The Silence of the Shepherds
One of the remarkable things about the current justification controversy is the silence of the most prominent and visible Presbyterian shepherds Ă± men such as D. James Kennedy and R. C. Sproul.
I understand that both these men are older and have had their health problems, but they are also the most visible spokesmen for Presbyterian theology in the United States. They have created and are backed by large and prosperous organizations, Coral Ridge Ministries and Ligonier Ministries; they have regular, coast-to-coast television and radio programs; they host many regional conferences and seminars; they publish hundreds of books, recordings, and periodicals; and they send out fundraising letters by the million. Why have they not spoken out clearly and forcefully against the heresies dividing the Presbyterian churches and seminaries in the United States?
R. C. Sproul is undoubtedly distracted by his wayward son and namesake, Junior, a longtime fellow traveler of Douglas Wilson and the Federal Vision cult, who was recently removed from office by his denomination, the Reformed Presbyterian Church General Assembly, for just cause. In JuniorĂs previous difficulties, such as his rejection by the Presbyterian Church of America, Senior, a Teaching Elder in the PCA, stood shoulder to shoulder with his son, defending his un-Biblical beliefs and practices. There is no indication that he will do anything less during the present debacle. Already Senior Sproul is suggesting that the RPCGA charges were fraudulent, and they are charges to which Junior confessed.
Back in the 1990s, Senior Sproul was an outspoken critic of Charles ColsonĂs, J. I. PackerĂs and Cardinal CassidyĂs cult, Evangelicals and Catholics Together, but in the twenty-first century, he remains silent on the New Perspective on Paul and the Federal Vision, both forms of heresy rife in his denomination, the PCA; and he is silent on Norman Shepherdism, the form of Neo-Legalism rife in the Orthodox Presbyterian Church. Junior Sproul, while he was editor of Table Talk, the monthly devotional publication of Ligonier Ministries used to advance its theological agenda, made sure that Douglas Wilson appeared in the magazine monthly, and that his friends, Steve Wilkins and Steve Schlissel, appeared occasionally. The present editor, Keith Mathison, also shares those views, having published a book attacking the Biblical and Protestant view of Scripture (though it purports, as the most clever attacks do, to be defending the Ă¬real,Ă® Ă¬traditionalĂ® Protestant view).
What appears to be happening with the Sprouls, and with D. James Kennedy as well, is entirely to be expected: Their philosophy is undermining their theology. Their Thomist / Romanist / evidentialist philosophy, which denies that Scripture is the axiom of Christianity, and which tells us that we must demonstrate the existence of God and the reliability of GodĂs Word by arguments taken from sensation and observation, is subverting and compromising their Presbyterian theology. Kennedy, for example, invites Roman Catholics to speak at his conferences; he features N. T. Wright on his television program; he preaches the Gospel in the Zodiac; and he allows his political agenda, which is futile, to obscure and pervert his proclamation of the Gospel. It is very difficult for men and ministries that feature proponents of the New Perspective on Paul, Federal Vision, and Roman Catholic theology to criticize the Romanizing movements in their own churches. In fact, they have contributed to those Romanizing movements. In his most recent effort, the movie, The DaVinci Delusion, Kennedy includes several Roman Catholics as spokesmen, thus blurring the critical and crucial distinction between the Roman Catholic Church-State, whose theology and philosophy is a pack of historical and traditional lies, and the Church of Jesus Christ, which rests solely on the inerrant Scriptures. By their complicity, the prominent Presbyterian shepherds turn the whole DaVinci Code debate into an atheist versus Romanist debate, and Christianity is completely obscured.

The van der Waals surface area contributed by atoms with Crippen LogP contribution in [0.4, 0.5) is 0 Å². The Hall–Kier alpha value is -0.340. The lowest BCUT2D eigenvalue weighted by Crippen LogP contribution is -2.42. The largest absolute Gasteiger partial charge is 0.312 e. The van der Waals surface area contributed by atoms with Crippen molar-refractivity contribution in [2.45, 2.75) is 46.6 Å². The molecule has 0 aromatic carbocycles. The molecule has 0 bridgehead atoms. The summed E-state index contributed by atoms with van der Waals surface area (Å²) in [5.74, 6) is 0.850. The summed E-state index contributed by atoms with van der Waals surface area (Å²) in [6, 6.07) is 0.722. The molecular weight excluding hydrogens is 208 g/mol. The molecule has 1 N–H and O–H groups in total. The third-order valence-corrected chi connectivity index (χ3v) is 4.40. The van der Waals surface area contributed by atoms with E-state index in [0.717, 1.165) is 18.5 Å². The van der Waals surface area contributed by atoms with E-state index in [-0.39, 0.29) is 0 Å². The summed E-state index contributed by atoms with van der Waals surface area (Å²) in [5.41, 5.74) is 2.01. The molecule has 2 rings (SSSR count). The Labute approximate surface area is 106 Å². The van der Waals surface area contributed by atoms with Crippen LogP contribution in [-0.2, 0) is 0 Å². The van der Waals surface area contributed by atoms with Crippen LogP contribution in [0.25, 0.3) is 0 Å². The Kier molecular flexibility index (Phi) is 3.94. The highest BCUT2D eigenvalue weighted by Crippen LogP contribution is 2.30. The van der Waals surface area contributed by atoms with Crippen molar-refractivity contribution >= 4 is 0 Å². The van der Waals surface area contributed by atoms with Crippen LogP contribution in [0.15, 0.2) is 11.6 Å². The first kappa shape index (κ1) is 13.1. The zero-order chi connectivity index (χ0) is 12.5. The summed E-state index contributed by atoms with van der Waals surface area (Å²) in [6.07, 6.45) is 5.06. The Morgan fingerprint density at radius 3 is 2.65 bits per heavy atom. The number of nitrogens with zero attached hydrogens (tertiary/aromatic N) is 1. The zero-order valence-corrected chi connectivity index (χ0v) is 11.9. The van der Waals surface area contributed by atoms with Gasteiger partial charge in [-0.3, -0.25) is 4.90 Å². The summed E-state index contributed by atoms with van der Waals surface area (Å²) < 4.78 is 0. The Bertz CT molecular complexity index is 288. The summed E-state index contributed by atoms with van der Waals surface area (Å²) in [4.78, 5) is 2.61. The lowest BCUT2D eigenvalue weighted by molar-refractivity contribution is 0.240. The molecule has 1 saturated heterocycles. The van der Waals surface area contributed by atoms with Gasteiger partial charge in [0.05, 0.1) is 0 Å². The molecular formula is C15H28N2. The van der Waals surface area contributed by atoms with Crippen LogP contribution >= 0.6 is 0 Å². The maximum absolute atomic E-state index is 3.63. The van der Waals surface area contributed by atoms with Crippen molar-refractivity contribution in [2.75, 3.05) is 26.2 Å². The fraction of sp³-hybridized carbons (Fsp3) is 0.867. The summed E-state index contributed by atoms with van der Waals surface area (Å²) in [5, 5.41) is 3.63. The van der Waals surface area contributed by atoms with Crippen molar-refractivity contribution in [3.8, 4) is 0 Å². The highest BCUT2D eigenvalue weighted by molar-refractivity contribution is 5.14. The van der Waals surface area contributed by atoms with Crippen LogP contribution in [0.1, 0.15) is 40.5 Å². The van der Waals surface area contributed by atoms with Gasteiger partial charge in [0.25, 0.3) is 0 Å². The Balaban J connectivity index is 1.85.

The silence of the shepherds in dealing with the heresies in their own churches stems from their compromised philosophy and theology. They cannot clearly articulate their differences with Rome, or practice what those differences require, because at bottom they agree with Rome. The reject Biblical philosophy and accept the Thomism of Rome. That common ground inexorably leads them to seek common ground elsewhere, such as in political action.
The Trinity Foundation
May 17, 2006